Ricardo Menéndez March, the Greens' spokesperson for commerce and consumer affairs, said the Government should respond to the sky-high food prices by introducing new supports for those doing it tough.

"Lower-income families who spend the majority of their income covering the essentials like food and rent, are hit the hardest," he said. "Coupled with record high food prices, the pressure on families is immense and it's forcing people to go hungry."

"Peel back the layers of the cost of living crisis and what we actually have is an inequality crisis."

The Government's repeatedly said the primary drivers of inflation, which is being experienced globally, include supply chain disruptions caused by COVID-19 and the war in Ukraine.

It has, however, acknowledged the difficulty it's having on New Zealanders. In a speech last month, Grant Robertson said everyone is feeling the hurt.

"Our inflation, though below the OECD average, has caused a significant cost of living crisis for New Zealanders, and hardship for many. Everyone has taken a knock," Robertson said.

The Government has introduced a number of supports this year to soften the blow of rising prices, including the cost of living payment. It is also continuing work on its response to the Commerce Commission's inquiry into competition in the supermarket sector. 

Finance Minister Grant Robertson.
Finance Minister Grant Robertson. Photo credit: Newshub.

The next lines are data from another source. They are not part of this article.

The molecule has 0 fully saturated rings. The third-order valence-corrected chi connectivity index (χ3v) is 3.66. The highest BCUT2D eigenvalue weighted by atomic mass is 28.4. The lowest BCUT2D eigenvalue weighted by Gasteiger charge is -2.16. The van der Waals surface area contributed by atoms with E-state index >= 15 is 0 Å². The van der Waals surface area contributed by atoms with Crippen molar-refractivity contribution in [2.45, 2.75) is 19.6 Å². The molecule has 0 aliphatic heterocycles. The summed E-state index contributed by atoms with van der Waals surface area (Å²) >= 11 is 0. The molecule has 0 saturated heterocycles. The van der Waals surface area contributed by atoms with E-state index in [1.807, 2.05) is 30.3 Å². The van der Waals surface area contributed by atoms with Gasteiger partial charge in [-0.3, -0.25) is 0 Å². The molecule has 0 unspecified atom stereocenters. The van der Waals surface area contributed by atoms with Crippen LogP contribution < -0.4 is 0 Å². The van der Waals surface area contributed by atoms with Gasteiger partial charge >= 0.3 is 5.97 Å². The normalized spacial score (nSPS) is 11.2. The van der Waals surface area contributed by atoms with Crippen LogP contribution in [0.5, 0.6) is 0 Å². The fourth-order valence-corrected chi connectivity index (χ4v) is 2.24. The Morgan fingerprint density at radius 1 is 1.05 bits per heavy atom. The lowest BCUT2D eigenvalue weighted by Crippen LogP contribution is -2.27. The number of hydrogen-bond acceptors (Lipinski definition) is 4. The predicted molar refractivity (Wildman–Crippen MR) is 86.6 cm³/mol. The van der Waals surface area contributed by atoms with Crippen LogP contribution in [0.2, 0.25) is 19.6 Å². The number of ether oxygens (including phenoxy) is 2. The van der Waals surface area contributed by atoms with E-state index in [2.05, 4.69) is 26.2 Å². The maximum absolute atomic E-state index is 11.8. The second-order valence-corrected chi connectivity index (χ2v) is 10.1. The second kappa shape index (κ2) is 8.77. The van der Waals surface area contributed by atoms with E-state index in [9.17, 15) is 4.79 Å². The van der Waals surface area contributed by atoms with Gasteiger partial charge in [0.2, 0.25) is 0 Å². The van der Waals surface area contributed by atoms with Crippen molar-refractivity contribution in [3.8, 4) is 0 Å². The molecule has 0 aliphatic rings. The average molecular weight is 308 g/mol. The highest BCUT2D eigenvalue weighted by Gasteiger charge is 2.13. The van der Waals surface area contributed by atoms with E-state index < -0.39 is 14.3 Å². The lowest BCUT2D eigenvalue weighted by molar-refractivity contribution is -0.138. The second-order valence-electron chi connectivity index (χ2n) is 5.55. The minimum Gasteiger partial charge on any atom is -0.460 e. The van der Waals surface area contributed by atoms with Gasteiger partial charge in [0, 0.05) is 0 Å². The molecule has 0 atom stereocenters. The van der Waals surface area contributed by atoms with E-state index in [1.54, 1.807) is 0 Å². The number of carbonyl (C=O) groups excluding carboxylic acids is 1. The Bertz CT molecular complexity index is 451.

'Complex set of headwinds'

Foodstuffs NZ managing director Chris Quin, who has just returned from a trip to the US and Canada to meet with other grocery retailers, said they're dealing with a "complex set of headwinds". 

"We're all facing the same set of challenges driven by the three W's - war, wages and weather. We're also seeing the same changes in consumer behaviour, where value is now king."

He said while prices grew 8.3 percent in the year to September, the average cost increase from suppliers to Foodstuffs cooperatives on the same products measured by the Food Price Index was 10.3 percent. 

The retail price increase in Foodstuffs stores was 6.8 percent, Quin said, below inflation. 

"Globally, producers are saying that they aren't seeing an end to inflation and that they're paying higher prices for labour, commodities and packaging. It's the same story here in New Zealand," Quin said.

"Acute labour shortages continue to be one of the biggest problems facing businesses. The labour squeeze is not only hurting our industry, but also our producers. Fruit and veges are going to cost more if we don't have enough people to pick, pack or stack them on shelf.

"Now we've also got the added challenge of a weaker New Zealand dollar, which will push up the cost of importing groceries further."